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Master Gardener: Landscape Gardening

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Christmas Cactus

The Christmas Cactus (Schlumbergera bridgesi) is a favorite holiday season house plant, but one which needs careful attention to details if it is to live and flower again the next year. It is closely related to Easter Cactus (Schlumbergera gaertneri) and Thanksgiving Cactus (Schlumbergera truncatus), all with fleshy, flattened, segmented joints and showy flowers ranging in color from white through pink, red and purple. These are cacti which in nature live in the crotches of jungle trees, and benefit from light, porous soil mixed with leafmold and sand.

When the flowering period is finished, an active growth period will commence. Keep the plant in a sheltered place until danger of freezing is over. Water carefully, keeping in mind that overwatering is the major cause of failure with Christmas cactus. Soak the potting medium when watering, then allow the plant to become almost dry before watering again. (When the plant is put outside during warmer weather, it will be easier to keep if placed on the porch, or in a situation where it will not be soaked with rainwater over a period of several days). Fertilize with a water-soluble 20-20-20 fertilizer with trace elements while in an active growth stage. Occasionally, leach out excess fertilizer salts with plain water.

Christmas cactus will thrive in a well-drained, sterile potting medium high in organic material. A little sand may be mixed with the medium to provide weight, important as the cactus increases in size. A pH of 5.5 to 6.2 is considered optimum for growth.

Although a temperature of 70 - 80 degrees F during the growing season is considered ideal, plants will tolerate Texas-type temperatures in the 90 to 100 degrees F range, although growth may be slower. Reduce water and fertilizer in August in preparation for the beginning of bud development, which is regulated by the shortening of fall days, along with cooler night temperatures. By late October and early November buds should be in evidence. Help to maintain bud set by adequate watering, taking care not to expose the plant to cold drafts, unvented heaters, or rough handling. Night temperatures above 70 degrees F may inhibit bud development.

As the cactus becomes larger, shorter tip portions may be broken off and rooted in loose, sandy medium with very little trouble. Mealy bugs, scale and aphids may be rubbed away with a cotton swab dipped in alcohol. Use stronger controls such as houseplant insecticides only if the infestation appears to be gaining the upper hand. With good tending, Christmas cactus may live for many years.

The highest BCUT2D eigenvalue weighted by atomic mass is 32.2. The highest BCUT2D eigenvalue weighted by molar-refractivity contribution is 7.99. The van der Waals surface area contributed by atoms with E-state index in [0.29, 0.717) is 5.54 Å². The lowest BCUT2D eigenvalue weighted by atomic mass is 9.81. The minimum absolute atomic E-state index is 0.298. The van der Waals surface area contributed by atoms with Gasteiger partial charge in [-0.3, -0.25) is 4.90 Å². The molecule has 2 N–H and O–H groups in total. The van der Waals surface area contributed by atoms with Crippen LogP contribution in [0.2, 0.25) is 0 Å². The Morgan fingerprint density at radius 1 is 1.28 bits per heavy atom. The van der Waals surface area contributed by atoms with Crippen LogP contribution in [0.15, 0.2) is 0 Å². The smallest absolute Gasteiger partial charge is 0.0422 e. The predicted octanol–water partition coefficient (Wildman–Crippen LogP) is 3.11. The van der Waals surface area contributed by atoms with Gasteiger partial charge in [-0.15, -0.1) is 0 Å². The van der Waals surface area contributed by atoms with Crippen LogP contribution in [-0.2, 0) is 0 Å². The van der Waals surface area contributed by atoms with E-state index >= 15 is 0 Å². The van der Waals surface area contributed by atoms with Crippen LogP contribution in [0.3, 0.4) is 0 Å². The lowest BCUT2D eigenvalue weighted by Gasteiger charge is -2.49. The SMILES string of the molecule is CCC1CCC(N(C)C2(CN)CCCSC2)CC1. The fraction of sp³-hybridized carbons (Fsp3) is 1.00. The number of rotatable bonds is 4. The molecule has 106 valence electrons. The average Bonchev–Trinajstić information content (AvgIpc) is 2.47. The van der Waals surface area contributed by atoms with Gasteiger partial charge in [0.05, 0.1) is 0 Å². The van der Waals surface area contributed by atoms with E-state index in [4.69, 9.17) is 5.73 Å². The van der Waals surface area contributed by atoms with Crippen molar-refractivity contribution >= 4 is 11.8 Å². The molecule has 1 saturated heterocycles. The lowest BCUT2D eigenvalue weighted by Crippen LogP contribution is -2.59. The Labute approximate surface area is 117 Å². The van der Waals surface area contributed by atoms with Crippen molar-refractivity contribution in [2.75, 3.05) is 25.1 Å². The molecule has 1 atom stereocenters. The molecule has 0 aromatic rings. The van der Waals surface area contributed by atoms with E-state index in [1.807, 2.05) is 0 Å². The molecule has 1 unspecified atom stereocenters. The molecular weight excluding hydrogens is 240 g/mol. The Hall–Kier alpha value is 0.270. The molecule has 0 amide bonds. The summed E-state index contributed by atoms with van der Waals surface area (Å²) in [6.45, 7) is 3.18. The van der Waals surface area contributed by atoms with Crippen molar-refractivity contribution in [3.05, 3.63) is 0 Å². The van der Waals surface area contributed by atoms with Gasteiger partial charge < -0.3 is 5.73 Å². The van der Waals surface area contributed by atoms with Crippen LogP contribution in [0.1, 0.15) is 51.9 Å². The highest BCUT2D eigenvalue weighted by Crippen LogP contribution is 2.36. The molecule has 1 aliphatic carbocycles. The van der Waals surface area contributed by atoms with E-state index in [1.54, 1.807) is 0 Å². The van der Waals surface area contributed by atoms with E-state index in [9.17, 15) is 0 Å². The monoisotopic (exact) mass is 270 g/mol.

Information for this article provided by Cynthia W. Mueller, Master Gardener.   

What to do in December

  • As soon as the November weather appears to be settled, it is time to select and plant such annuals as pansies, violas and ornamental cabbages and kale.
  • Plan now for your spring flowering season with a mixture of annuals and perennials.
  • Don’t get in a hurry to prune woody plants. Late December through February is usually the best time to prune them.
  • Place orders for seeds this month so you will have them available when you are ready to plant. By ordering early, you will be more certain of getting the varieties you want. In addition to ordering seeds that you are already familiar with, try a few new kinds each year to broaden your garden contents.
  • November through February is a good time to plant trees and shrubs. In the Panhandle, planting is often delayed until February or early March.
  • Bring in late-blooming plants such as decorative kalanchoes or Christmas cactus so they may finish flowering in the warmth of the house.
  • Prepare beds and individual holes for rose planting in January and February. Use composted manure, pine bark, and similar materials mixed with existing soil.
  • Use good pruning practices when selecting Christmas greenery from landscape plants. Don’t destroy the natural form and beauty of the plant.
  • Protect your lawn from excessive winter damage by providing irrigation during dry periods.
  • Plant spring-flowering bulbs if you haven’t already done so. Be sure to refrigerate tulips and hyacinths for 6-8 weeks prior to planting.
  • Prolong the life of holiday-season gift plants by providing proper care. Check to see if the pot wrap has plugged up the bottom drainage. Don’t overwater. Keep out of drafts from heating vents and opening doorways. Fertilizer is seldom needed the first few months.
  • Take advantage of good weather to prepare garden beds for spring planting. Work in any needed organic matter, and have beds ready to plant when needed.
  • Take advantage of bad weather and holiday time to study seed and nursery catalogues as well as good gardening books.

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